Travel to Cuba may be easier for Americans, but the United States still has the embargo against Cuba in place, which prohibits trade and exchange of economic activity. For American travelers this means that you will not have access to your bank or credit cards, and will need to bring enough cash to cover you're trip. There are a lot of rumors out there that this will change but I wouldn't hold my breath. However,  Stonegate Bank based in Florida announced that they are offering a MasterCard that is supposed to work in Cuba. Of course I found this two days before leaving, so that was off the table for my trip. 

There are two currencies in Cuba, the Convertible Peso (CUC) and the Cuban Peso or moneda nacional (CUP). The CUC to US Dollar is always 1:1, the government dictates this. For every 1 CUC you would get 24 CUP. The CUC is often referred to as the tourist currency, and the CUP as the local currency. Not speaking Spanish really hinders your ability in using CUP often, we mostly dealt in CUC.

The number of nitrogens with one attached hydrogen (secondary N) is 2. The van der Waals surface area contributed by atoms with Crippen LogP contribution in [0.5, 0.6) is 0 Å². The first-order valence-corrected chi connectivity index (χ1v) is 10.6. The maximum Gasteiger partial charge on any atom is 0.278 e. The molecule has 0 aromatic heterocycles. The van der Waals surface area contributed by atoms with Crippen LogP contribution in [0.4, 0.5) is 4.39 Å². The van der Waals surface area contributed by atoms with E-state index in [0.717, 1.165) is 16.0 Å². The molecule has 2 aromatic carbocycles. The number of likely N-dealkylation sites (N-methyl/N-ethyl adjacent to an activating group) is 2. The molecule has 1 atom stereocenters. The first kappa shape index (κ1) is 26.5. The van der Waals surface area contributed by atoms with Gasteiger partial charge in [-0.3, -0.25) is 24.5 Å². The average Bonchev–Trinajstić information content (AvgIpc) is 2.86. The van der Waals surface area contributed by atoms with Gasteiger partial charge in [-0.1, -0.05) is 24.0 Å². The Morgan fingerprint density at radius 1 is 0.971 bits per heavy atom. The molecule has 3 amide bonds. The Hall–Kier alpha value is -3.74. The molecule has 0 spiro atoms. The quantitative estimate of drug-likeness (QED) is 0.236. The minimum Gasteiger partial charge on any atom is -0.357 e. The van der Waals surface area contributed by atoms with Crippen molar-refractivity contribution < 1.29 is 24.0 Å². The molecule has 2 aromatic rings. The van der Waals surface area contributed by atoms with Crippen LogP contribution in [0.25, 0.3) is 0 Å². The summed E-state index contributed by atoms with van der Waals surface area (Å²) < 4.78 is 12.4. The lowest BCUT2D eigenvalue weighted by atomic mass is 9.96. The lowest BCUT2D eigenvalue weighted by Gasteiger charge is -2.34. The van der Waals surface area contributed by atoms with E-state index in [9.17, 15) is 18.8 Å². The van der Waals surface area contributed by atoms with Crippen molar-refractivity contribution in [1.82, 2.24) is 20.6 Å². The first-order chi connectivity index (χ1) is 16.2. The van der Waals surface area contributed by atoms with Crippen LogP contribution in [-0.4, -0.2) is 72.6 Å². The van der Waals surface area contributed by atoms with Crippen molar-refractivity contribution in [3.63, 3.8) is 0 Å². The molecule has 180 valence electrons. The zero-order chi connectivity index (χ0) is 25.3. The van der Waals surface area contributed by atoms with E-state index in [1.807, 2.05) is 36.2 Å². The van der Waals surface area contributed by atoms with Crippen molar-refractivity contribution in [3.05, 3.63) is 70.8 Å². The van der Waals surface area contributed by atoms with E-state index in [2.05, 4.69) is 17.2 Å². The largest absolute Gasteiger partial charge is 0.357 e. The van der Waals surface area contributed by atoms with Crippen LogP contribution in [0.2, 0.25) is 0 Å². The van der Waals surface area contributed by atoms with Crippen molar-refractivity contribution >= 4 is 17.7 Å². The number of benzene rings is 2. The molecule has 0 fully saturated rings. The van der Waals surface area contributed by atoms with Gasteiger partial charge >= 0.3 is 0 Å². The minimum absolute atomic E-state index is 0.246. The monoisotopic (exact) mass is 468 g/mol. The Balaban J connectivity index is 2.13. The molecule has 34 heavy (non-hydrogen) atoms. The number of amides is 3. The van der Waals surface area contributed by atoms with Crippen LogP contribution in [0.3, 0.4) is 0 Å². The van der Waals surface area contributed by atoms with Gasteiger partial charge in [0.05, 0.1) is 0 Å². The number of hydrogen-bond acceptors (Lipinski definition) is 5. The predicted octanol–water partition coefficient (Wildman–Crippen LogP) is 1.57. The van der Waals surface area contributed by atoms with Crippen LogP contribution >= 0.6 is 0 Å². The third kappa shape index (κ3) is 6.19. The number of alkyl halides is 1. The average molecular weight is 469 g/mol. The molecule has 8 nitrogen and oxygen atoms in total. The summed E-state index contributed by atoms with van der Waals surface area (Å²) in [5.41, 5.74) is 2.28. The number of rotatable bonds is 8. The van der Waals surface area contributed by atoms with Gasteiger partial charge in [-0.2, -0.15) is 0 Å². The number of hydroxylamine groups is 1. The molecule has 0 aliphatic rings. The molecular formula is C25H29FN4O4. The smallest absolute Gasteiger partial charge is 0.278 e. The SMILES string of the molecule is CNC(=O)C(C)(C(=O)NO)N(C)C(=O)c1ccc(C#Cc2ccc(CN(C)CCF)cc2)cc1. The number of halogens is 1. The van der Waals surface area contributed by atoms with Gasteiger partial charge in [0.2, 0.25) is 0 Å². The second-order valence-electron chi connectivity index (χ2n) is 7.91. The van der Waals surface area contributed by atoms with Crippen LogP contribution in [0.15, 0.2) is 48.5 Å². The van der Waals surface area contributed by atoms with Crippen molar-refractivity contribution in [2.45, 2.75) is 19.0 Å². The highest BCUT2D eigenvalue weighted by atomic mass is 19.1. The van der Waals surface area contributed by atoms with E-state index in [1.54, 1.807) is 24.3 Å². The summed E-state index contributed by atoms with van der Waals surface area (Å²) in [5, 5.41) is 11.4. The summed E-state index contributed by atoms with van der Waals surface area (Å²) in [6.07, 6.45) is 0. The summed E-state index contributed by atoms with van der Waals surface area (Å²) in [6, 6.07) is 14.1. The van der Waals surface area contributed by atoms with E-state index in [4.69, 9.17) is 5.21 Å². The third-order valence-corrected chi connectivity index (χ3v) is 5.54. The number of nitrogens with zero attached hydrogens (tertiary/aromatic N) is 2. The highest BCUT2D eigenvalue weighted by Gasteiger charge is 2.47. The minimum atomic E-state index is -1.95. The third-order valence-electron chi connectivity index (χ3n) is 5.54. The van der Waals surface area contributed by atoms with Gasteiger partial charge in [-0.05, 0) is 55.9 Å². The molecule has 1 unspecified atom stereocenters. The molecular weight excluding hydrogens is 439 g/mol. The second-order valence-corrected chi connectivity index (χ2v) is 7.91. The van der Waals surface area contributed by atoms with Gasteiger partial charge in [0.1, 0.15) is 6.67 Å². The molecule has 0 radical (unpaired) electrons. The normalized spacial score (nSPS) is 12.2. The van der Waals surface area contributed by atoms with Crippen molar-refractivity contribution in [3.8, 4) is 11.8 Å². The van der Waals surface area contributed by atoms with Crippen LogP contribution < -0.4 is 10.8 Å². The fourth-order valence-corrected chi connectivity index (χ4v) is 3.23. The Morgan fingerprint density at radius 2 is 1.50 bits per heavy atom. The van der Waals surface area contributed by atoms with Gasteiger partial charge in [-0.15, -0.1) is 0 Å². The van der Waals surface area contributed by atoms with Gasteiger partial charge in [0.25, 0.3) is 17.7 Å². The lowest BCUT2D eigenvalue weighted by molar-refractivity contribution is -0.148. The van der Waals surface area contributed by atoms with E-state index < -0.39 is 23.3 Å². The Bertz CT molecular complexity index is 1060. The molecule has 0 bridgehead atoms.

CUP on top, CUC below.

Another fun money fact, there is an automatic 10% penalty for converting U.S. Dollars to CUC in addition to the 3% financial transaction charge. So that means no matter what, for every 100 U.S. Dollars you convert, the best you can do is get 87 CUC back. It is suggested to bring Euros, Mexican Pesos, Canadian Dollars or British Pounds instead to avoid that extra 10%. We went with Euros.

We exchanged 20 CUC to CUP on the advice on many of the blogs I had read. However, it became more of a hassle during our trip to figure out where to spend them than anything. On our last days in Havana we got the hang of it, as more restaurants and shops had prices listed in both, and there was more street food there. I am confident that if one of us spoke Spanish we would have been able to spend more CUPs than we did. However, it's hard to bargain with someone when you're not fluent in their language and they know you're not a local. 

Since coming back I came across this blog which outlines true budget travel in Cuba. We did watch what we were spending, but that wasn't the focus of the trip. Traveling in Cuba is definitely cheaper as a couple or group than solo. You can split rooming and travel costs easier than if you're just one person.